Author Topic: HV Differential probes  (Read 1381 times)

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HV Differential probes
« on: August 29, 2015, 05:22:22 am »
theres plenty of options on ebay as far as price range , personally I prefer 2nd hand stuff .
I cant stand retail prices , the whole concept of retail marketing is to sell something for more than its worth .
And these days everything being made in china , brand name doesnt mean a thing anymore

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Re: HV Differential probes
« Reply #1 on: August 29, 2015, 15:43:00 pm »
Hello massive i took a look into that but its just the same price if you look at it... and probably would take much longer to get here... so far non has also that voltage range..

i´m selling somethings here like nobreaks and old stuff we got from a closed automobil factory but the selling is almost zero... i have swiches... and television broadcast euipments but very hard to find someone who wold buy it...

hopefully soon i can get something sold.. and complete the donations to get a nice probe.. i already have a 40kv probe.. but is not differentiall..this probe i pay 150euros in 2006 and still good... and i´ll use it up to i get the other..  and after..

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Re: HV Differential probes
« Reply #2 on: October 04, 2015, 00:22:22 am »
I've started looking at patents for differential probes.  Here's one which looks pretty high end:

This allows the use of offset voltages, for extended range.  The patent gives the schematics for both the probe and the differential amplifier.  This shouldn't be too hard to build for someone with basic electronics skills.  However, I'm also reading that some skill is required for setting the distance between the probe's two input pins.  There may be other crucial factors as well, which could discourage someone from doing a DIY build.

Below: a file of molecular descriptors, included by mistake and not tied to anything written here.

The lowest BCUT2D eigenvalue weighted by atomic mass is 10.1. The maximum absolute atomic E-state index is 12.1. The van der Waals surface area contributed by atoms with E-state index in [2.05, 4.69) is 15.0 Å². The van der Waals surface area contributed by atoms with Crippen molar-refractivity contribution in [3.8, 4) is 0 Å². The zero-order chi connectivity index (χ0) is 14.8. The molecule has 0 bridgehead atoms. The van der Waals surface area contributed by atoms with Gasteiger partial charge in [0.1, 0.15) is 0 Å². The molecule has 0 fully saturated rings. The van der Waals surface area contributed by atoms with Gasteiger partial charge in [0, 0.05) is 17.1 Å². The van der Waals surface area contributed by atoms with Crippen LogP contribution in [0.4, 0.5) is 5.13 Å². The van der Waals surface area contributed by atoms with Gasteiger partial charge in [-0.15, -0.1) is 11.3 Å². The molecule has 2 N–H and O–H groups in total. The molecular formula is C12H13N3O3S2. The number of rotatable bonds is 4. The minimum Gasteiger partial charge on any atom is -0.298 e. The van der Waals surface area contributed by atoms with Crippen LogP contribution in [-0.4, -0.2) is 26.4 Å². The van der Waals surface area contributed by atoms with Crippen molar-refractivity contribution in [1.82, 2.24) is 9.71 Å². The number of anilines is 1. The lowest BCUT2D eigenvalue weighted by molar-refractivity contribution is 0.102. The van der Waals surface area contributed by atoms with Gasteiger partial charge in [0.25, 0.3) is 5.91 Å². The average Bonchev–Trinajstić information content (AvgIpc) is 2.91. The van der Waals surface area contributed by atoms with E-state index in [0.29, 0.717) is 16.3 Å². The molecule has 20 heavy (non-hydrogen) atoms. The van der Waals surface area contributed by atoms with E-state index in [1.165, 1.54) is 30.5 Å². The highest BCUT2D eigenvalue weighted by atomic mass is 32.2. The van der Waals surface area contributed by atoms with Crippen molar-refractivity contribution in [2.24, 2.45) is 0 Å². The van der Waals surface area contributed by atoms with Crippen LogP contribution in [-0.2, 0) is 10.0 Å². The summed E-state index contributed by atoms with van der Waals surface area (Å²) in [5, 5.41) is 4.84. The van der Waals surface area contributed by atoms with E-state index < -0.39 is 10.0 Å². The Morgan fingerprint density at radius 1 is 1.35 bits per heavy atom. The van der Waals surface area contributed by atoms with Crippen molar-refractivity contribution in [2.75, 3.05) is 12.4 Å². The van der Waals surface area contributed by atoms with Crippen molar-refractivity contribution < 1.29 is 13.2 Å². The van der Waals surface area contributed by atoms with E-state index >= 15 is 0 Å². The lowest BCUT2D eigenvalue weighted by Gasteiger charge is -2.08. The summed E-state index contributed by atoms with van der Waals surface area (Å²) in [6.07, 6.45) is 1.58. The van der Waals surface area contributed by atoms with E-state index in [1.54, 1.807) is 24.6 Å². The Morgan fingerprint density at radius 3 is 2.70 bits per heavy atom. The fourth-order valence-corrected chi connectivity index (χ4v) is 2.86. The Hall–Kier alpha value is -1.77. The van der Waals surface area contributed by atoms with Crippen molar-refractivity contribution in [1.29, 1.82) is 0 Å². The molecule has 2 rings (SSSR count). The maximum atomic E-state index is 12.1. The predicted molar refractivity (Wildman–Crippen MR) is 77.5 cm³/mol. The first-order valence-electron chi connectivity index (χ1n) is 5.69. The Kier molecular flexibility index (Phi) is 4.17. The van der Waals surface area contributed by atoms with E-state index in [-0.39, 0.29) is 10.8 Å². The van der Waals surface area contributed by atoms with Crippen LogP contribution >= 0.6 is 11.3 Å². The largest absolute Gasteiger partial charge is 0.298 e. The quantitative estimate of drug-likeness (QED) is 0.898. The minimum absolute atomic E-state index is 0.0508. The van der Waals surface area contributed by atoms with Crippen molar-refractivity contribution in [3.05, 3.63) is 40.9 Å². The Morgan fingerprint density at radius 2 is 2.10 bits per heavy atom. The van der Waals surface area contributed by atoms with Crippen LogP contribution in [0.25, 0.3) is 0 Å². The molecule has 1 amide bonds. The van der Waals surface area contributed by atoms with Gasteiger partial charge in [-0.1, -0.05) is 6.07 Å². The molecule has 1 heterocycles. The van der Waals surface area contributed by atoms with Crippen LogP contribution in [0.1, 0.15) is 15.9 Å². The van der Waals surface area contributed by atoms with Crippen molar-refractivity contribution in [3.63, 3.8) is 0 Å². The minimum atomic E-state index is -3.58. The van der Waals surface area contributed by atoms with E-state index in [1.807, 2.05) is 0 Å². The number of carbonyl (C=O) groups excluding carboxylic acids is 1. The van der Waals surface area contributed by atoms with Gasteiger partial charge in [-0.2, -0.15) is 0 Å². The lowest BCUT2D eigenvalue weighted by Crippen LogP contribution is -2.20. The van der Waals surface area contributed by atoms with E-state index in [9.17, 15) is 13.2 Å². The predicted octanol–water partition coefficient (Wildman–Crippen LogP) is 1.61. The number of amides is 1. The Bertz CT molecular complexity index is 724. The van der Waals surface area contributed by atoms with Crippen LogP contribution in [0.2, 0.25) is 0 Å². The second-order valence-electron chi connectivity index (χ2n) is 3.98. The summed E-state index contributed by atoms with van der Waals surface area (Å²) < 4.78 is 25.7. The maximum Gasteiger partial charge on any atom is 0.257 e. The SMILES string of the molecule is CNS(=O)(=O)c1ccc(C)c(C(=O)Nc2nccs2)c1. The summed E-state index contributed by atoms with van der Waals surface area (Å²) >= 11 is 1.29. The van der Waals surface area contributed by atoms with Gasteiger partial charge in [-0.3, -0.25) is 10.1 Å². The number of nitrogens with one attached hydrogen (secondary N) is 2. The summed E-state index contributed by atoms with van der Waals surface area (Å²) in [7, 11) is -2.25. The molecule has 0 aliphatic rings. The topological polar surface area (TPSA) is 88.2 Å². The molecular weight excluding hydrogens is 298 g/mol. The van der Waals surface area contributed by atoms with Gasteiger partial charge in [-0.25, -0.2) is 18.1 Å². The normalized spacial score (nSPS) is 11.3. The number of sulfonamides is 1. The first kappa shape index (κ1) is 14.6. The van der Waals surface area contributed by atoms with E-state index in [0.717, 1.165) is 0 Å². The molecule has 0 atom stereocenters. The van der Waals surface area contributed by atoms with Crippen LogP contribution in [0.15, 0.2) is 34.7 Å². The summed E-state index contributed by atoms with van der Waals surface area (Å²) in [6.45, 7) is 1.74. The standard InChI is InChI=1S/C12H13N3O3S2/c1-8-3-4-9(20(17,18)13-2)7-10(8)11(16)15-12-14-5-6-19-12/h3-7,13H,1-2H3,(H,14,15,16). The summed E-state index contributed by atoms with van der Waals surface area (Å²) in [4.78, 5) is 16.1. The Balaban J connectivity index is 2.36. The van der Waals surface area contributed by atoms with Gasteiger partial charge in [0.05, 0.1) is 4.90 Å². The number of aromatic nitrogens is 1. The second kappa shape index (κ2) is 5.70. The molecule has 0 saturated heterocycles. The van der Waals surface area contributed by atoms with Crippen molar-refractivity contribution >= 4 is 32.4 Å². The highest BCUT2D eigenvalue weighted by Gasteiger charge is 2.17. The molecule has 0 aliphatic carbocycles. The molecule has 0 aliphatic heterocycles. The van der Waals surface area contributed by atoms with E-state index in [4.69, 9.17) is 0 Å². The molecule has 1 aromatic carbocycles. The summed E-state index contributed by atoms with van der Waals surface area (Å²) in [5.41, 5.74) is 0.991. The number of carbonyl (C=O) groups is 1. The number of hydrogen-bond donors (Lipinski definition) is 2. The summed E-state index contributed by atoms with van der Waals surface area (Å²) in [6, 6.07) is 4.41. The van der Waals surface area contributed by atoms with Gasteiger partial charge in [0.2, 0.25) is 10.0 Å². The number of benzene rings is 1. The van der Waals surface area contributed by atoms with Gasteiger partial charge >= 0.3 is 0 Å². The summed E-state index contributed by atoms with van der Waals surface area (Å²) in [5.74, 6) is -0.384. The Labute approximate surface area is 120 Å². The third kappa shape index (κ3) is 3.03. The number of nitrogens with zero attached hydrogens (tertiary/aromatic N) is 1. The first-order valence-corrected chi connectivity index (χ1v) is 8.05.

I'll put in the time to check a little further, although this research isn't relevant to anything I need myself.

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Re: HV Differential probes
« Reply #3 on: October 04, 2015, 02:36:41 am »
I will start keeping a look out for you guys too as the one I have isn't the only one on the market.

Why they are needed is Meyer set up and system that has an isolated side to it which has a variable impedance that changes with the weather quite literally as the water's dielectric value is temperature dependent. If you manage to get the system to start charging into the thousands of volts and touch it you will know it is constantly looking for a ground as both my partner and I got shocked quite a bit when working on this technology by accidentally brushing into it.

The differential probe I use fits well for this technology as even though it isn't rated to handle 20kv it is rated to handle 15kv which is in the middle of Meyer's said working voltages for the exciter array being 10-20kv: It's a start as I have two other differential probes that are not rated to for these voltages and can't make use of them anymore as I have reached and surpassed their limit.

« Last Edit: October 04, 2015, 03:25:32 am by TGS »